On 2nd October 1937 Albert Szent-Györgyi received a phone call and a telegram from which he learnt that the Nobel Prize in Physiology or Medicine 1937 was awarded to him “for his discoveries in connection with the biological combustion processes, with special reference to vitamin C and the catalysis of fumaric acid” by The Nobel Assembly at Karolinska Institutet in Stockholm. The scientific background to the process leading to the Nobel Prize, the achieved results of research, and the research work abroad that lasted for over 10 years have already been studied. It is also a well-known fact that he was offered a position as a professor at the Department of Medical Chemistry at the University of Szeged by Kunó Klebelsberg, Minister of Culture. The years he spent in Szeged have also been described in detail. The milestones of the period were when he became a member of the Hungarian Academy of Sciences in 1938, and when he was appointed rector of the University of Szeged in 1940. As rector, he expressed his views related to thefield of science policy, which he remained committed to all his life. According to these, the atmosphere of intellectual freedom was to be preserved within the walls of the university. Both his antifascist attitude and the mission which was mandated to him by the Hungarian Prime Minister Miklós Kállay were well-known in intellectual circles. For that mission, he was sent to Cairo to begin secret negotiations with the Allies. However, it has not been revealed yet what role he played in the fields of science and cultural diplomacy as the only Nobel Laureate working in Hungary at the time he received the prize.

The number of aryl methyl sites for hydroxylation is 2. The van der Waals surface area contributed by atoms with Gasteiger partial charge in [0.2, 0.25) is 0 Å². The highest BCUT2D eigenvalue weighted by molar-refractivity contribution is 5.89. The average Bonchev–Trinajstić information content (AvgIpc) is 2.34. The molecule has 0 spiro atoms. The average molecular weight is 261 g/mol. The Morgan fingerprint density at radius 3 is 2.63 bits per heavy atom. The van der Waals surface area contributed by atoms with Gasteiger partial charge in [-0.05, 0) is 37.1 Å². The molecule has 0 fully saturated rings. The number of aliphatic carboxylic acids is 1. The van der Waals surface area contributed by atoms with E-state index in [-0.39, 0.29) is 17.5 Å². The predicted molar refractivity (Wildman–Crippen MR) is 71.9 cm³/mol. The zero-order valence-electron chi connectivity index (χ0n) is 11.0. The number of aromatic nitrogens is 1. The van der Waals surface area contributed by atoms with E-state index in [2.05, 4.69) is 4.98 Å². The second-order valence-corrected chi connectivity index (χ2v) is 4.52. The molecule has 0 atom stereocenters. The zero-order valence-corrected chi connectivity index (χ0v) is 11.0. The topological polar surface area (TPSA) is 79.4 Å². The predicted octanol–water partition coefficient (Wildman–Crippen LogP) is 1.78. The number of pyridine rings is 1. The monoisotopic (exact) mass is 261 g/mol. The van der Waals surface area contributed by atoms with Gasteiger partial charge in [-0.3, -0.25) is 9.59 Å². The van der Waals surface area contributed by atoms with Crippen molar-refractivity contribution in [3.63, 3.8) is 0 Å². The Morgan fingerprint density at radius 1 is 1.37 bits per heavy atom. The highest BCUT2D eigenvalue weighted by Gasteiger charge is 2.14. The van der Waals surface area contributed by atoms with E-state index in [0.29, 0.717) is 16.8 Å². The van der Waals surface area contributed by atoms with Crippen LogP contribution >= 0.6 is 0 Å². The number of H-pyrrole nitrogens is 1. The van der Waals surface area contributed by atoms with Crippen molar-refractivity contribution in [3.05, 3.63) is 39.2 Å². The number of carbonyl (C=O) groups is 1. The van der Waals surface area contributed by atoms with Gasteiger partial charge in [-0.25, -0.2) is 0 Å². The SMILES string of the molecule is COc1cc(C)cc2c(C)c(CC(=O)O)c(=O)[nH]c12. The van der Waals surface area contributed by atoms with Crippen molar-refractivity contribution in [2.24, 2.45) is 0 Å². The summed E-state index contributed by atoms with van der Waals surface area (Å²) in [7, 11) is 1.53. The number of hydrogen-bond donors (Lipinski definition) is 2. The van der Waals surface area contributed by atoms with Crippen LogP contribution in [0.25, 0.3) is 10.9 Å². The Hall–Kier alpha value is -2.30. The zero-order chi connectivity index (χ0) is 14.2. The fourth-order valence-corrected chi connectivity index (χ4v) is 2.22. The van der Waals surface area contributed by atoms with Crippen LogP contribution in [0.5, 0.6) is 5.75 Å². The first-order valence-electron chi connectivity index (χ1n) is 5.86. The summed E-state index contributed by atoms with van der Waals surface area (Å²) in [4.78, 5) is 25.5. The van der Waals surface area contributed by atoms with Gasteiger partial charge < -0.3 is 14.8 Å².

Edit Bencze, Lőrinczné: Europeanization: Croatiancase